"Spontaneous midair architecture. That's the essence of what making this kind of music is about," said author and musician David Gans during a recent recording of the "In Deep" radio broadcast with journalist Angie Coiro at Kepler's.
Mr. Gans, an Oakland resident, was speaking about his recent book, "This is all a Dream we Dreamed: An Oral History of the Grateful Dead."
The Grateful Dead had early ties to Menlo Park. According to the Menlo Park Historical Association, Jerry Garcia and Robert Hunter lived and practiced music in a house at 2100 Santa Cruz Ave., known as "The Chateau," in the 1960s. The building was demolished around 2008.
The band was called the Warlocks in its early days, and played gigs at Magoo's Pizza Parlor on Santa Cruz Avenue, where Harvest Furniture is now.
The band also was known to spend time at Kepler's (when it was located at 825 El Camino), Applewood Inn and Guitars Unlimited.
David Gans, who worked as a music journalist and followed the Grateful Dead in its heyday, extolled the virtues of psychedelic drugs, which he said helped people "break out of the humdrum of suburban, middle class life."
Over the years, music changed as the substances influencing its composers changed, he said. When the dominant drug of choice for musicians switched from psychedelics to cocaine, he said, people became "less kind to each other," which he said is reflected in the music that followed.
He said the Grateful Dead's music thrived on the improvisational concept of "Yes, and," meaning the members of the group built on each other's contributions, rather than responding in the negative.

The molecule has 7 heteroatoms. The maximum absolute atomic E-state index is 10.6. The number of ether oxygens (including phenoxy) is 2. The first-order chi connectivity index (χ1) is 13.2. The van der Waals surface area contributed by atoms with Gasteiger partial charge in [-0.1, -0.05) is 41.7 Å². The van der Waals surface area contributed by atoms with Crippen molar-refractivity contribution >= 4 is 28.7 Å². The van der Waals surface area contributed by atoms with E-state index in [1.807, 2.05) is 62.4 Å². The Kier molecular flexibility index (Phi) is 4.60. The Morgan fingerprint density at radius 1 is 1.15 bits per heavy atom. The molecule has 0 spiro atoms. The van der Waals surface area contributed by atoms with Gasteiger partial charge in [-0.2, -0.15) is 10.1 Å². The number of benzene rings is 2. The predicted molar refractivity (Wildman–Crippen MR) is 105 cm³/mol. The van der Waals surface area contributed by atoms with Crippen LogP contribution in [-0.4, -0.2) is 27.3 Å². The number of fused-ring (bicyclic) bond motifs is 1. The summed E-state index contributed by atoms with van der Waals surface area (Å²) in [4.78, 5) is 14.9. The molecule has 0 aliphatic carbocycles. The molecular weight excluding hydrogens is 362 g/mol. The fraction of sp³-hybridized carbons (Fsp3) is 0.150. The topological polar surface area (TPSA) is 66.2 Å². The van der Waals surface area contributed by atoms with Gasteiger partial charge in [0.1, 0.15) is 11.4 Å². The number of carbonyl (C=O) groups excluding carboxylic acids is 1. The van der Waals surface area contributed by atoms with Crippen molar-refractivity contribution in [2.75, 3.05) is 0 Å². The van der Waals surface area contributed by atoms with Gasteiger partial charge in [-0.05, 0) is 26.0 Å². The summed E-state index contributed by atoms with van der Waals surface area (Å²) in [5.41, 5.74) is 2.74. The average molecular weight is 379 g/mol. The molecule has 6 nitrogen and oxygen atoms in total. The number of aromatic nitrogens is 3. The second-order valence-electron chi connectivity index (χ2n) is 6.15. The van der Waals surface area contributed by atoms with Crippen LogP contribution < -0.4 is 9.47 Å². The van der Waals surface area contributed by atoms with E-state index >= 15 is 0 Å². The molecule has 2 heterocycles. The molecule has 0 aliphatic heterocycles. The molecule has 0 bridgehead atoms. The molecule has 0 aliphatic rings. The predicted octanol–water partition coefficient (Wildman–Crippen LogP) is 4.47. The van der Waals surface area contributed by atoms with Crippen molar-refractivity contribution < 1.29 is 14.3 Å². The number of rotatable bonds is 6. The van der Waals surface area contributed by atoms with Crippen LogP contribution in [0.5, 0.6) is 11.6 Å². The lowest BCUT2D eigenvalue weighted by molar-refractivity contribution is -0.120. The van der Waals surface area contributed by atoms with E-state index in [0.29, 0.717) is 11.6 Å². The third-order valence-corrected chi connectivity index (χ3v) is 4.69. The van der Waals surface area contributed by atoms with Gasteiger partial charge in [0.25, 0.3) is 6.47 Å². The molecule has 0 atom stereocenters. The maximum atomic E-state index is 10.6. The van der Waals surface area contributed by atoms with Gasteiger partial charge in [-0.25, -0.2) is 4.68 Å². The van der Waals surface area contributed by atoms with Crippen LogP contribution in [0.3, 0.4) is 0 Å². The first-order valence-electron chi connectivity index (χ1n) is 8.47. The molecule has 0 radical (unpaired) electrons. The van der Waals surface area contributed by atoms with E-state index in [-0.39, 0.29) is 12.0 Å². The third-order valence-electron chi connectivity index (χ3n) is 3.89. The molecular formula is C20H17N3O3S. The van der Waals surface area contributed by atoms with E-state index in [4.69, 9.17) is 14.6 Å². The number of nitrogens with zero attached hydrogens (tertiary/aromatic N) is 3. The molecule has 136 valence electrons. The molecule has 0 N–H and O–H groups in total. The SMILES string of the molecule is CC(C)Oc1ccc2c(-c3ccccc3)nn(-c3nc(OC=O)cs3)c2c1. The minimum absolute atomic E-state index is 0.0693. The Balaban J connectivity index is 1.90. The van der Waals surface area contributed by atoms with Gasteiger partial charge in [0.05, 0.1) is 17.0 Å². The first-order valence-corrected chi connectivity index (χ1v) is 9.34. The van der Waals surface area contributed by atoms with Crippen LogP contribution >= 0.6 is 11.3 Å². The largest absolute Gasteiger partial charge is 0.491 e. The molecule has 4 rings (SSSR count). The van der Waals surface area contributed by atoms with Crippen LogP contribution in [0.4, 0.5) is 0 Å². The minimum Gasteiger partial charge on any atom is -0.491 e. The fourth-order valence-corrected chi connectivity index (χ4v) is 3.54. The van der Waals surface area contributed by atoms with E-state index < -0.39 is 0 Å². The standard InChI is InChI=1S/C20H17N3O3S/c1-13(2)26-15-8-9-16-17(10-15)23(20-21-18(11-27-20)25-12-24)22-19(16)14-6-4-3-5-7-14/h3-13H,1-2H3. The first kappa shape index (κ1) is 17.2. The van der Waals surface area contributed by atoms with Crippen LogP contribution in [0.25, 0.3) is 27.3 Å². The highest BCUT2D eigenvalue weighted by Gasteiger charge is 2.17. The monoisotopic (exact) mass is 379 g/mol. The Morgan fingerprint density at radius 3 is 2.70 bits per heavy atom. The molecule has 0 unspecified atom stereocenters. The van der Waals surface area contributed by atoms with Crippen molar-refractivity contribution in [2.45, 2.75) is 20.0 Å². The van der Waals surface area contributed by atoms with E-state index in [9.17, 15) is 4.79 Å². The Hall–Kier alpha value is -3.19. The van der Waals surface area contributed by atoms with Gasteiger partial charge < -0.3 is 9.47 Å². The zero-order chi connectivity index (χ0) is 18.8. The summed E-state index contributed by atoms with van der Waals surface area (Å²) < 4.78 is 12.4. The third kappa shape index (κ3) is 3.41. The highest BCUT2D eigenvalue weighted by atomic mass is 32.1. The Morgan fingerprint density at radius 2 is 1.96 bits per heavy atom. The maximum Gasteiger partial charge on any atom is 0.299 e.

Performing was the Grateful Dead's biggest revenue source, which was less common back then, when selling records was the primary purpose of going on tour. Now, said Mr. Gans, going on tour is "the only viable way of doing things."
Becoming a follower of the Grateful Dead was once called the "last great American adventure" by one of the band's publicists.
"You (couldn't) run away with the circus anymore, but you could run away with the Grateful Dead," Mr. Gans said during the June 1 podcast.
Mr. Gans broke out his own guitar during the podcast recording session and played several songs mostly of the Grateful Dead, but some of his own, too.
As a tribute musician, he said, he makes an effort to not sound like the original. He transposes the song into a key that is easier for him to sing in, for instance, and removes idiosyncrasies that were distinct to the original performer.
"I pick songs that tell my story in some way," he said.
Along with his book, Mr. Gans recently released albums of Grateful Dead songs and his own songs.
Go to Mr. Gans' website for more information.
Live broadcast radio show recording sessions of In Deep with Angie Coiro take place Wednesdays at noon at Kepler's Books.
Go to indeepradio.com for more information.